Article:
Chowdhury later recorded his uncle telling the dream and translated it verbatim for Public Obscenities. But within the confines of the play, it makes more sense that the uncle tells his dream to Raheem, a director of photography, rather than his academic nephew. The uncle tells Raheem that he should make it into a film. Raheem, a cinematographer, maintains he doesn’t direct. Though the uncle has a strong fluency in English, the nuance of director versus director of photography results the uncle pushing Raheem beyond what he believes he’s capable of.
In creating that interaction with Raheem, Chowdhury was also able to play with language. “There are scenes that are 90 percent in Bangla and scenes that are fully in English,” Chowdhury says. When it came to deciding what to subtitle, and what not to, the playwright-director chose based on which character’s point-of-view he wanted the audience to sit in. “There were moments when it felt really important that the non-Bangla speaking audience be sitting in Raheem’s point-of-view. Those are the scenes which I have chosen not to translate the Bangla. It's about the characters translating to Raheem in real-time, so we get it at the pace that he's getting it,” he explains.
While Raheem certainly experiences the limitations of language as he tries to communicate with various members of the household, every character in the play comes upon the boundaries of their own understanding. Choton searches and asks for clarifications on slang words he doesn’t recognize in Bangla and he struggles in English to explain his specific sense of not belonging to Raheem. After Jitesh, the family’s housekeeper, happens upon Choton and Raheem in the middle of oral sex, Raheem is clearly disheartened by his inability to express “I’m sorry” directly to Jitesh, who doesn’t speak English. Jitesh similarly tries to communicate back and turns to physically indicating through his hands and actions what he wants to say.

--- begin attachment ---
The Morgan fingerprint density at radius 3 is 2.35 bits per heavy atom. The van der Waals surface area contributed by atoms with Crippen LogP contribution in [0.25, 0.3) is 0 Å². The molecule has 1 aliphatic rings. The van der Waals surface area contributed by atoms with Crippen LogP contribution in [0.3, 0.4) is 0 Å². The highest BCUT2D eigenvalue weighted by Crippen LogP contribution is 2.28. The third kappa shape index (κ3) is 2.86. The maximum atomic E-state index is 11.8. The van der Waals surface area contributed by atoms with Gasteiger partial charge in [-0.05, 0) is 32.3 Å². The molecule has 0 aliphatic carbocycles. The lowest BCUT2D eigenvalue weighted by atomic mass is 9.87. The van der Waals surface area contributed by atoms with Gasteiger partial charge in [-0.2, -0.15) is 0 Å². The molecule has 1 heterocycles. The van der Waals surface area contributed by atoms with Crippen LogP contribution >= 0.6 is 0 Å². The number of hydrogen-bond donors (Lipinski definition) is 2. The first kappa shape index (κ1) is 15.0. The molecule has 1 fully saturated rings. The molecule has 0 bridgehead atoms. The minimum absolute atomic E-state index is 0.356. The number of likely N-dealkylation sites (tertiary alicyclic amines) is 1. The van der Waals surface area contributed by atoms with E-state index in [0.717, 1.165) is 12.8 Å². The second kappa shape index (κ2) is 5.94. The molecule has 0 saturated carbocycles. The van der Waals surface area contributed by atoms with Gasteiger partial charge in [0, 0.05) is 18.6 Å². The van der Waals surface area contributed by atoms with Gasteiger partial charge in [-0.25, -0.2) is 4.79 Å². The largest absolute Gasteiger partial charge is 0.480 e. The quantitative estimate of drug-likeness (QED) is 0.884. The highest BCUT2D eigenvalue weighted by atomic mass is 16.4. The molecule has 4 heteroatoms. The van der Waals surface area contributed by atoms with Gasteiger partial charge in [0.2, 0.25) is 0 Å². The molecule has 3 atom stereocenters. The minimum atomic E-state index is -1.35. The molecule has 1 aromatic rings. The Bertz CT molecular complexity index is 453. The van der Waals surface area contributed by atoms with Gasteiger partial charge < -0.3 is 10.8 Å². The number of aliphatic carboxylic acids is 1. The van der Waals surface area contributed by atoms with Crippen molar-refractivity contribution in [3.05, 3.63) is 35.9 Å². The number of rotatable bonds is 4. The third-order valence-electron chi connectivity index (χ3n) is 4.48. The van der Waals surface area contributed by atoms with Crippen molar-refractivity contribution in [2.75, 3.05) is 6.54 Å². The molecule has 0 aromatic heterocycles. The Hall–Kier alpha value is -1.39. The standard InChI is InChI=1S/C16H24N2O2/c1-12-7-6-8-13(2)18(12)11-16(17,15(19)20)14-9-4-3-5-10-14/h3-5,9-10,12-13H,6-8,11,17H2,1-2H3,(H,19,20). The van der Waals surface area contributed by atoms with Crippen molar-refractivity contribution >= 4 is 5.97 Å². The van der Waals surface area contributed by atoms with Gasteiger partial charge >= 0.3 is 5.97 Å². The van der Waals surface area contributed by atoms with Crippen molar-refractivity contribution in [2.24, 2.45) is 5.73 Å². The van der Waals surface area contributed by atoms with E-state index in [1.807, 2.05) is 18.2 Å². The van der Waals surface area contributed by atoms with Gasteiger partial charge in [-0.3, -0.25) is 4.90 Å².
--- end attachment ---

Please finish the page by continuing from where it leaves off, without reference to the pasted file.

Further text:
The act of translating isn’t happening only on stage. It’s also been an integral part of the process behind-the-scenes as the cast has varying levels of fluency in Bangla and English. Chowdhury felt in this way quite a bit like Choton, constantly acting as translator. He also learned more about his own language abilities while working on the play. “It was a major revelation for me, that I had these fluencies as a writer in Bangla that I don't necessarily have as a speaker,” he says. He was pleased when the actors, who have had some of the lived experiences of the characters they portray, found the writing truthful. “When it didn't feel authentic, it was very clear,” says Chowdhury. “Having these performers who had these different fluencies in the rehearsal rooms taught me so much as a writer about the language.”
There’s also a sense of relief for Chowdhury who has wanted to write this play for a long time, but “I was always terrified of doing so.” It came down to this: Chowdhury didn’t think an audience would resonate with such a work because of its specificity of cultural references, and the specific intersection of being a queer Bengali-American that it explores. But since the play has been extended and found an appreciative audience, he says, “It’s been such a glorious experience of being disproven.”